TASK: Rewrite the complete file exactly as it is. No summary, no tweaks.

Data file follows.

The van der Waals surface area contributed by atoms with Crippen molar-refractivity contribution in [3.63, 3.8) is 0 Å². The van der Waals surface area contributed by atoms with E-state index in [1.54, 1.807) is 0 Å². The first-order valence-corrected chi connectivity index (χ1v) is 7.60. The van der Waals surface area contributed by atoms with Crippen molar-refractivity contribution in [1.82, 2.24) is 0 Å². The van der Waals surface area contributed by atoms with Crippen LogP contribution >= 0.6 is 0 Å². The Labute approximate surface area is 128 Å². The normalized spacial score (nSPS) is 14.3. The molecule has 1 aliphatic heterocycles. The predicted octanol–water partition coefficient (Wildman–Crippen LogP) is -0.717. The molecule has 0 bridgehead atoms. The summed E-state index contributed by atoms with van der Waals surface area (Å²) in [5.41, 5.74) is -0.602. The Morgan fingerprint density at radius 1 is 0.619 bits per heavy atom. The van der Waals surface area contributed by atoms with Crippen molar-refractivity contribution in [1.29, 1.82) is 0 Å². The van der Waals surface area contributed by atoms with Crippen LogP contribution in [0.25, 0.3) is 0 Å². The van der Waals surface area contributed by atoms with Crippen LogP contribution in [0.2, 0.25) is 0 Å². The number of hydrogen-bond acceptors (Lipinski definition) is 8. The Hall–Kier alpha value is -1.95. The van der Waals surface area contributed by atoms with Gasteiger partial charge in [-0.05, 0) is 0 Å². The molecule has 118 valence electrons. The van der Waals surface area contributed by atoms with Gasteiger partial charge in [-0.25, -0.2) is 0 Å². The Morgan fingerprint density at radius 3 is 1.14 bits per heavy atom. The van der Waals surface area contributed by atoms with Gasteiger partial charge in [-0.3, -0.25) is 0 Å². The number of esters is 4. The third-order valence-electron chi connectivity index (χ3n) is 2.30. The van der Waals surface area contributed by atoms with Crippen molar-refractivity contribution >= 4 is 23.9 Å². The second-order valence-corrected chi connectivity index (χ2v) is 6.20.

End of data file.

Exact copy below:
The van der Waals surface area contributed by atoms with Crippen molar-refractivity contribution in [3.63, 3.8) is 0 Å². The van der Waals surface area contributed by atoms with E-state index in [1.54, 1.807) is 0 Å². The first-order valence-corrected chi connectivity index (χ1v) is 7.60. The van der Waals surface area contributed by atoms with Crippen molar-refractivity contribution in [1.82, 2.24) is 0 Å². The van der Waals surface area contributed by atoms with Crippen LogP contribution >= 0.6 is 0 Å². The Labute approximate surface area is 128 Å². The normalized spacial score (nSPS) is 14.3. The molecule has 1 aliphatic heterocycles. The predicted octanol–water partition coefficient (Wildman–Crippen LogP) is -0.717. The molecule has 0 bridgehead atoms. The summed E-state index contributed by atoms with van der Waals surface area (Å²) in [5.41, 5.74) is -0.602. The Morgan fingerprint density at radius 1 is 0.619 bits per heavy atom. The van der Waals surface area contributed by atoms with Crippen molar-refractivity contribution in [1.29, 1.82) is 0 Å². The van der Waals surface area contributed by atoms with Crippen LogP contribution in [0.25, 0.3) is 0 Å². The van der Waals surface area contributed by atoms with Crippen LogP contribution in [0.2, 0.25) is 0 Å². The number of hydrogen-bond acceptors (Lipinski definition) is 8. The Hall–Kier alpha value is -1.95. The van der Waals surface area contributed by atoms with Gasteiger partial charge in [-0.05, 0) is 0 Å². The molecule has 118 valence electrons. The van der Waals surface area contributed by atoms with Gasteiger partial charge in [-0.25, -0.2) is 0 Å². The Morgan fingerprint density at radius 3 is 1.14 bits per heavy atom. The van der Waals surface area contributed by atoms with Gasteiger partial charge in [-0.3, -0.25) is 0 Å². The number of esters is 4. The third-order valence-electron chi connectivity index (χ3n) is 2.30. The van der Waals surface area contributed by atoms with Crippen molar-refractivity contribution >= 4 is 23.9 Å². The second-order valence-corrected chi connectivity index (χ2v) is 6.20.